Follow-Through

By Brendan Coffey Benjamin Fulford RiShawn Biddle Robert Langreth Michael Freedman Bernard Condon | 2002/11/11 | 857 words, 0 images

Shoemaker Skechers has run into a wall since we wrote admiringly about the $970 million (sales) company. Skechers' strategy is to produce quick knockoffs of expensive brands and anoint them with the elusive teen hip quotient through endorsement deals with the likes of pop queen Britney Spears.

But hipness can't overcome tight budgets. Sales dropped well below expectations in the crucial back-to-school shopping season. The shortfall caused the company's third-quarter results to come in under expectations and slashed the earnings outlook for the fourth quarter to half of Wall Street's original expectation of 26 cents a share. All that has taken its toll on Skechers' stock, which has tumbled 62% since June to $9.

Not all the news is bad, though. The company claims its spring 2003 lines were well received by buyers at trade shows, and the finicky fall fashion reviews still dubbed Skechers stylish, thanks in part to a new three-year deal with Spears.

-- Brendan Coffey

North Korea now admits, as we reported a year ago, that it does indeed have a nuclear bomb. Our indirect source, a defecting nuclear physicist then hiding in China, is now in South Korea supplying invaluable information about the regime's secret nuclear program. Her information has been posted on the Web in Korean and Japanese, with accompanying maps, by Osaka, Japan-based Kansai University professor Lee Young Hwa . Lee heads a North Korean dissidents' group that helped the nuclear physicist defect.

Among the defector's revelations: North Korea has a secret institute that is using political prisoners as test subjects to study chemical and biological weapons. North Korea has also recently set up a special commando training camp along the Chinese border. Most disturbing of all, the defector says North Korea is conducting research on "radioactive pollution and atmospheric science." That could mean a dirty bomb with the capacity to spread radioactivity throughout the atmosphere and kill millions of people.

-- Benjamin Fulford

When we last checked in with AstraZeneca , the British drugmaker was embroiled in a high-stakes legal battle over patent control of its bestselling Prilosec heartburn drug. The little purple pill's main patent had expired in October 2001. AstraZeneca had gone on the offensive, suing generic firms for infringing its patents--not on the medicine, but on the way it was assembled into a pill.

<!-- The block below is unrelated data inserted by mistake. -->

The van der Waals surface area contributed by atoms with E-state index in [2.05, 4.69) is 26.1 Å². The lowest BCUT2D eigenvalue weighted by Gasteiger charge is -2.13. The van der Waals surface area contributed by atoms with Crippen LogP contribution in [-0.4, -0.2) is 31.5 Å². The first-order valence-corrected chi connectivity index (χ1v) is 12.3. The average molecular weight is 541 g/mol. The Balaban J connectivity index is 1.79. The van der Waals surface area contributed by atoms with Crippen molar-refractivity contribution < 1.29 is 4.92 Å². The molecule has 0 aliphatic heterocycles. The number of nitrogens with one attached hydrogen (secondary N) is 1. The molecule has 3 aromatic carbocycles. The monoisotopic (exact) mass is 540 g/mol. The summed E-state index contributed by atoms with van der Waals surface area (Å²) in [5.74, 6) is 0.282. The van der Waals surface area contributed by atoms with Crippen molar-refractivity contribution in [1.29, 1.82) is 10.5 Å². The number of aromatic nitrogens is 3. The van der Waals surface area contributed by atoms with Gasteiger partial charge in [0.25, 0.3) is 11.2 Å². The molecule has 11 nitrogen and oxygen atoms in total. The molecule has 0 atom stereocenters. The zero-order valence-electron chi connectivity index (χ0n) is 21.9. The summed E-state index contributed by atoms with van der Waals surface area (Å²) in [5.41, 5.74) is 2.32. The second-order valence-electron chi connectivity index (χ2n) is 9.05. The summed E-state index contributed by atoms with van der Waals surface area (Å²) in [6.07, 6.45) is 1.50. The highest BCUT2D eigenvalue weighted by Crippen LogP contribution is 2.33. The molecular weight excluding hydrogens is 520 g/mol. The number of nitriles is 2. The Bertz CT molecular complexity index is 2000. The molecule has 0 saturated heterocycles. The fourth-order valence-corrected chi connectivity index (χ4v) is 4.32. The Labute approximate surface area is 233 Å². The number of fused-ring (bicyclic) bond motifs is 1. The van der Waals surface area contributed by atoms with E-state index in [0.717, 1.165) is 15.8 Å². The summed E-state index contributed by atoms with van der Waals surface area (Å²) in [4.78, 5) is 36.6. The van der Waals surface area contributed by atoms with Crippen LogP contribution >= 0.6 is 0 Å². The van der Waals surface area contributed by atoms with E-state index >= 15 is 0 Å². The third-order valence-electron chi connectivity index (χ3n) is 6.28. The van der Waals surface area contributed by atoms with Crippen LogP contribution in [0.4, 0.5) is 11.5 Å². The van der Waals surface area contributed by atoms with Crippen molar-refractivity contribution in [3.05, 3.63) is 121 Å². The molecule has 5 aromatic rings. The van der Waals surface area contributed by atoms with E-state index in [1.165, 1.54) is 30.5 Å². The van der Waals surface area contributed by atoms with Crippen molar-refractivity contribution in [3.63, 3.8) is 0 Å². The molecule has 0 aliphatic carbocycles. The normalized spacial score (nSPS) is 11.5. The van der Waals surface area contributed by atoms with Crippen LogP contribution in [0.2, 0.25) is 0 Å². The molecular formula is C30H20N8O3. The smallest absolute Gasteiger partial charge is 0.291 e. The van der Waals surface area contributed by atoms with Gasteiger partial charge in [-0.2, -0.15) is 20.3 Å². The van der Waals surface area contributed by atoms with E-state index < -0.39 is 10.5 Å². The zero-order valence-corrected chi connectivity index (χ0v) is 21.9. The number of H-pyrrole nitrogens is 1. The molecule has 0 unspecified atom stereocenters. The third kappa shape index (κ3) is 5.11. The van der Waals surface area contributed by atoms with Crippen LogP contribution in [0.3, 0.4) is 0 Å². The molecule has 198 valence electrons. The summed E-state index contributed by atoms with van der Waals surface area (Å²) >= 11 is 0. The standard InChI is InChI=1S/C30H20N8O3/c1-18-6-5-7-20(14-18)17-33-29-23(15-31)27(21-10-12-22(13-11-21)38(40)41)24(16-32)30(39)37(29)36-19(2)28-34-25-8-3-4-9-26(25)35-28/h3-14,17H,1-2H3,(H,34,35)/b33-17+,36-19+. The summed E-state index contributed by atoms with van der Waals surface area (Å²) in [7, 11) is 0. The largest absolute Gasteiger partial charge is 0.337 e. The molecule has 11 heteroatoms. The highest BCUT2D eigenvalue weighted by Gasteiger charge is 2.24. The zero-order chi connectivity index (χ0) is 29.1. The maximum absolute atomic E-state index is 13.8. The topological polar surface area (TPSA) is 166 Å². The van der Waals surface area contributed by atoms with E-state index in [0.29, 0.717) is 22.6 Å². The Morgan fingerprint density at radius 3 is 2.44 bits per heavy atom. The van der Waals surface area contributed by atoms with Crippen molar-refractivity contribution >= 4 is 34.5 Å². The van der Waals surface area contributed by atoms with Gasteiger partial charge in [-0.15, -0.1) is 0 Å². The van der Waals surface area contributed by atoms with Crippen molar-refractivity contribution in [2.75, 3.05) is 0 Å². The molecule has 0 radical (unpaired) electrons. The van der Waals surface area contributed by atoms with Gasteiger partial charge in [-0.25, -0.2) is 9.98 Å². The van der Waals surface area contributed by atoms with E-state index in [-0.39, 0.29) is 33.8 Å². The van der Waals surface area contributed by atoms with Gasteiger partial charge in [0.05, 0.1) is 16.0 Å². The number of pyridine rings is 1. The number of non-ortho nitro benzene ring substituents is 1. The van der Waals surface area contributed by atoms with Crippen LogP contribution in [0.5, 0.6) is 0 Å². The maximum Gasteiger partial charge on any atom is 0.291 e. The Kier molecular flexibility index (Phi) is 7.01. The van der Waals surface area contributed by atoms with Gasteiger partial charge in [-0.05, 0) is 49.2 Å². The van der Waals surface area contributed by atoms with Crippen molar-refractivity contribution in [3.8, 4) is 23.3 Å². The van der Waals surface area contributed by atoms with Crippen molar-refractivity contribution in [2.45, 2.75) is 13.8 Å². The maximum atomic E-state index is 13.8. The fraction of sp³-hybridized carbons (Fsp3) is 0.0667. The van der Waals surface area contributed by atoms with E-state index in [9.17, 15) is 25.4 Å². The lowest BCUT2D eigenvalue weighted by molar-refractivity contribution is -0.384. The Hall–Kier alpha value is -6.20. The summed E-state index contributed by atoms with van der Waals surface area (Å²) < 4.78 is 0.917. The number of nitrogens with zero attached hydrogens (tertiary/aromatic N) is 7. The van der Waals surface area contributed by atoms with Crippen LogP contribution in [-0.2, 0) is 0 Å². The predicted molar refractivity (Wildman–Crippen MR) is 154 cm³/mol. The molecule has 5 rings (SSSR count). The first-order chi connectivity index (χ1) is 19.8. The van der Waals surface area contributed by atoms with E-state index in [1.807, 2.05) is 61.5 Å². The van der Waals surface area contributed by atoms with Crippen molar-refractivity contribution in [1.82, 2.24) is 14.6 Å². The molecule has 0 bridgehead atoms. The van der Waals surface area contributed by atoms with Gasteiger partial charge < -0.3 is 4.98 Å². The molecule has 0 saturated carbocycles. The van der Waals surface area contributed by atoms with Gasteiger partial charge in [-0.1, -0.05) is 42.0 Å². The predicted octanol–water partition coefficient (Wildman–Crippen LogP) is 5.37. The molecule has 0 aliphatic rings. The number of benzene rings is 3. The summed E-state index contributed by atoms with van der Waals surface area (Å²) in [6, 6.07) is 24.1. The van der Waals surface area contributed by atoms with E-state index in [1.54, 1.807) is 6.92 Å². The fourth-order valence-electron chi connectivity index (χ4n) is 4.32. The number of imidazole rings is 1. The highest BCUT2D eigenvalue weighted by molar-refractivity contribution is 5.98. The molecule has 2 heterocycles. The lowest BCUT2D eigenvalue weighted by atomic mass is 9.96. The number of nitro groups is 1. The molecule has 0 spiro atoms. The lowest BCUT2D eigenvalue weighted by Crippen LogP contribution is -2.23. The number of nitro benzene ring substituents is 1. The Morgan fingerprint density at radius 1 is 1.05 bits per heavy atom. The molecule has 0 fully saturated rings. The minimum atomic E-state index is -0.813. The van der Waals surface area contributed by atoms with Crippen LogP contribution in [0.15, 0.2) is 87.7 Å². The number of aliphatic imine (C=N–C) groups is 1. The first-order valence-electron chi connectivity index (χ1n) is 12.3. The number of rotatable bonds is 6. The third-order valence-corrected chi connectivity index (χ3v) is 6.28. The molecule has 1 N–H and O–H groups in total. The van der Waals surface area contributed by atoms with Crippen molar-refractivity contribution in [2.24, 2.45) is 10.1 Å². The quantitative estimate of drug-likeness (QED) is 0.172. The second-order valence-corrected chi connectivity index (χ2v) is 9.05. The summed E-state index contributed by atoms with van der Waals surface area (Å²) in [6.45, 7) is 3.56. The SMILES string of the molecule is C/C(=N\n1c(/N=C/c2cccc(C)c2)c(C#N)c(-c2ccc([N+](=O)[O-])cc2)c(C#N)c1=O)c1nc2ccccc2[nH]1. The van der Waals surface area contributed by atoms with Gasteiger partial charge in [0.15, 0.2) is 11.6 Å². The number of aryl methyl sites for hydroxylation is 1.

In October AstraZeneca was handed a legal victory when New York Federal District Court Judge Barbara Jones ruled that AstraZeneca's patents were valid and that three of the four generic firms' versions of the drug infringed those patents. The ruling means that at most one copycat is likely to reach the market in the near term. AstraZeneca shares soared 13% on the decision, while shares of generic maker Andrx Corp., one of the losers, were slammed down 40%. Andrx is planning to appeal. AstraZeneca's next hurdle comes in 2007, when its remaining Prilosec patents expire.

-- Robert Langreth

It seemed like a long shot when Archer Daniels Midland attempted to get a toehold in the Cuban food market three years ago. But ADM is already reaping the rewards. Eight months after our story ran, President Clinton signed a bill permitting food sales to Cuba, and in the last year the Decatur, Ill. company sold Cuba 330,000 metric tons of corn, soy and other commodities for $50 million. In September ADM was the primary sponsor of a Havana trade show where 270 U.S. food companies like Cargill, Sara Lee and Tyson Foods sold a total of $92 million in products.

U.S. law dictates that all payments from Cuba must be in cash, making the Communist state one of ADM's safest customers, according to Anthony DeLio , its point man on Cuba. At the trade show, Castro himself signed another $15 million contract with ADM.

-- Michael Freedman

A month after our exposé on home lender Household International , the company reached a preliminary agreement to pay as much as $484 million to settle abusive-lending charges made by dozens of state attorneys general and regulators. The payment would be the largest ever for a consumer lender. Our piece described how Household was lowballing the costs of its mortgages and even lying to attract borrowers at its branches in more than a dozen states. In our story, Household claimed the practice was not widespread; it still admits no wrongdoing.

-- Bernard Condon

Subway had only begun to bite into the fast-food market when our story ran a year ago. Since then, the 37-year-old privately held company has surpassed McDonald's to become the nation's largest fast-food chain, with 14,000 outlets. Though Subway's $5 billion in global sales pale next to its rival's $40 billion, Subway's sales are on the rise, up 27%in 2001. Subway is still pushing aggressively into the market, planning to open 2,000 new stores by year-end. Another bold move: a new "Tuscany" decor that includes brick wallpaper, stone floor tiles and chairs upholstered in red, green and wheat-colored faux suede.

-- RiShawn Biddle